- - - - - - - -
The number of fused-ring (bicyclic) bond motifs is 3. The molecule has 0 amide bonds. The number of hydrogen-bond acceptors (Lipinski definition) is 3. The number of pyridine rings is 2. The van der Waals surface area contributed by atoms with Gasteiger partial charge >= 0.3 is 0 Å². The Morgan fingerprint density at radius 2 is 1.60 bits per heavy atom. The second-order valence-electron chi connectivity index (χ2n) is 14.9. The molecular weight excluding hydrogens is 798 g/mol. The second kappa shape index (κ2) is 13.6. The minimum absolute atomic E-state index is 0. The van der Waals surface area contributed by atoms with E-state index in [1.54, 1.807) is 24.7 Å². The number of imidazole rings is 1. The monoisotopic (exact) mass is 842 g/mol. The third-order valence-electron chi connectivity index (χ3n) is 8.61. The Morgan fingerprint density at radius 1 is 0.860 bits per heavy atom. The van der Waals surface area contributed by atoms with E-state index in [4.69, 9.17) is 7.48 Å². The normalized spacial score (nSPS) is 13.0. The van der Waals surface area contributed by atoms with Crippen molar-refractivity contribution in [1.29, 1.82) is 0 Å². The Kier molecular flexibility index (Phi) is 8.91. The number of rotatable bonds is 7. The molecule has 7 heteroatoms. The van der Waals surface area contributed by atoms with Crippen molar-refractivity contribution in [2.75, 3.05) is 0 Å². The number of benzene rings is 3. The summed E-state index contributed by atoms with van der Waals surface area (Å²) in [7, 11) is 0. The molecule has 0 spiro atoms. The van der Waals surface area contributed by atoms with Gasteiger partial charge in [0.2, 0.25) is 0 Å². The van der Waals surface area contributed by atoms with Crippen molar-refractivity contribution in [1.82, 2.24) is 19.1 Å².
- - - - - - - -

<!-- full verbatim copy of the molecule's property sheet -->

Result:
The number of fused-ring (bicyclic) bond motifs is 3. The molecule has 0 amide bonds. The number of hydrogen-bond acceptors (Lipinski definition) is 3. The number of pyridine rings is 2. The van der Waals surface area contributed by atoms with Gasteiger partial charge >= 0.3 is 0 Å². The Morgan fingerprint density at radius 2 is 1.60 bits per heavy atom. The second-order valence-electron chi connectivity index (χ2n) is 14.9. The molecular weight excluding hydrogens is 798 g/mol. The second kappa shape index (κ2) is 13.6. The minimum absolute atomic E-state index is 0. The van der Waals surface area contributed by atoms with E-state index in [1.54, 1.807) is 24.7 Å². The number of imidazole rings is 1. The monoisotopic (exact) mass is 842 g/mol. The third-order valence-electron chi connectivity index (χ3n) is 8.61. The Morgan fingerprint density at radius 1 is 0.860 bits per heavy atom. The van der Waals surface area contributed by atoms with E-state index in [4.69, 9.17) is 7.48 Å². The normalized spacial score (nSPS) is 13.0. The van der Waals surface area contributed by atoms with Crippen molar-refractivity contribution in [1.29, 1.82) is 0 Å². The Kier molecular flexibility index (Phi) is 8.91. The number of rotatable bonds is 7. The molecule has 7 heteroatoms. The van der Waals surface area contributed by atoms with Crippen molar-refractivity contribution in [2.75, 3.05) is 0 Å². The number of benzene rings is 3. The summed E-state index contributed by atoms with van der Waals surface area (Å²) in [7, 11) is 0. The molecule has 0 spiro atoms. The van der Waals surface area contributed by atoms with Gasteiger partial charge in [0.2, 0.25) is 0 Å². The van der Waals surface area contributed by atoms with Crippen molar-refractivity contribution in [1.82, 2.24) is 19.1 Å².